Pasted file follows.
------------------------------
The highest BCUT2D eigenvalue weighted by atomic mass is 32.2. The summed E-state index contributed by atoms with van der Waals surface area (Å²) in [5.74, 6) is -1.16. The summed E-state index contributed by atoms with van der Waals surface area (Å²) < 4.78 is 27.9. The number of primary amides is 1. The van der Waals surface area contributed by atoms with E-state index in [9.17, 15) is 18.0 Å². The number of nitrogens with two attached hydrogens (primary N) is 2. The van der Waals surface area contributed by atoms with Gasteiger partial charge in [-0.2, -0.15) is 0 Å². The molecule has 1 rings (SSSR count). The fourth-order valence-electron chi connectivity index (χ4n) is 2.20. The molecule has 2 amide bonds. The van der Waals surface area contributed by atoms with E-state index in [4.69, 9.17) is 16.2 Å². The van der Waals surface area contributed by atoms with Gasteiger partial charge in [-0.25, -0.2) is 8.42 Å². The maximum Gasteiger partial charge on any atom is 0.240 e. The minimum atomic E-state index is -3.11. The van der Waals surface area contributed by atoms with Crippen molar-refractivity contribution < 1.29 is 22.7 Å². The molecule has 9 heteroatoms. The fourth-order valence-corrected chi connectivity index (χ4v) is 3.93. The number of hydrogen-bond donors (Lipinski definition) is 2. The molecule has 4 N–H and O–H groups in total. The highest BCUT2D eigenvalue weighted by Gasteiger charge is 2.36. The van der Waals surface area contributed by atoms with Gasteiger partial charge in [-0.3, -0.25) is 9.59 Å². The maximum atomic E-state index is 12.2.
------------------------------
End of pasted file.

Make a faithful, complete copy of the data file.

The highest BCUT2D eigenvalue weighted by atomic mass is 32.2. The summed E-state index contributed by atoms with van der Waals surface area (Å²) in [5.74, 6) is -1.16. The summed E-state index contributed by atoms with van der Waals surface area (Å²) < 4.78 is 27.9. The number of primary amides is 1. The van der Waals surface area contributed by atoms with E-state index in [9.17, 15) is 18.0 Å². The number of nitrogens with two attached hydrogens (primary N) is 2. The van der Waals surface area contributed by atoms with Gasteiger partial charge in [-0.2, -0.15) is 0 Å². The molecule has 1 rings (SSSR count). The fourth-order valence-electron chi connectivity index (χ4n) is 2.20. The molecule has 2 amide bonds. The van der Waals surface area contributed by atoms with E-state index in [4.69, 9.17) is 16.2 Å². The van der Waals surface area contributed by atoms with Gasteiger partial charge in [-0.25, -0.2) is 8.42 Å². The maximum Gasteiger partial charge on any atom is 0.240 e. The minimum atomic E-state index is -3.11. The van der Waals surface area contributed by atoms with Crippen molar-refractivity contribution < 1.29 is 22.7 Å². The molecule has 9 heteroatoms. The fourth-order valence-corrected chi connectivity index (χ4v) is 3.93. The number of hydrogen-bond donors (Lipinski definition) is 2. The molecule has 4 N–H and O–H groups in total. The highest BCUT2D eigenvalue weighted by Gasteiger charge is 2.36. The van der Waals surface area contributed by atoms with Gasteiger partial charge in [-0.3, -0.25) is 9.59 Å². The maximum atomic E-state index is 12.2.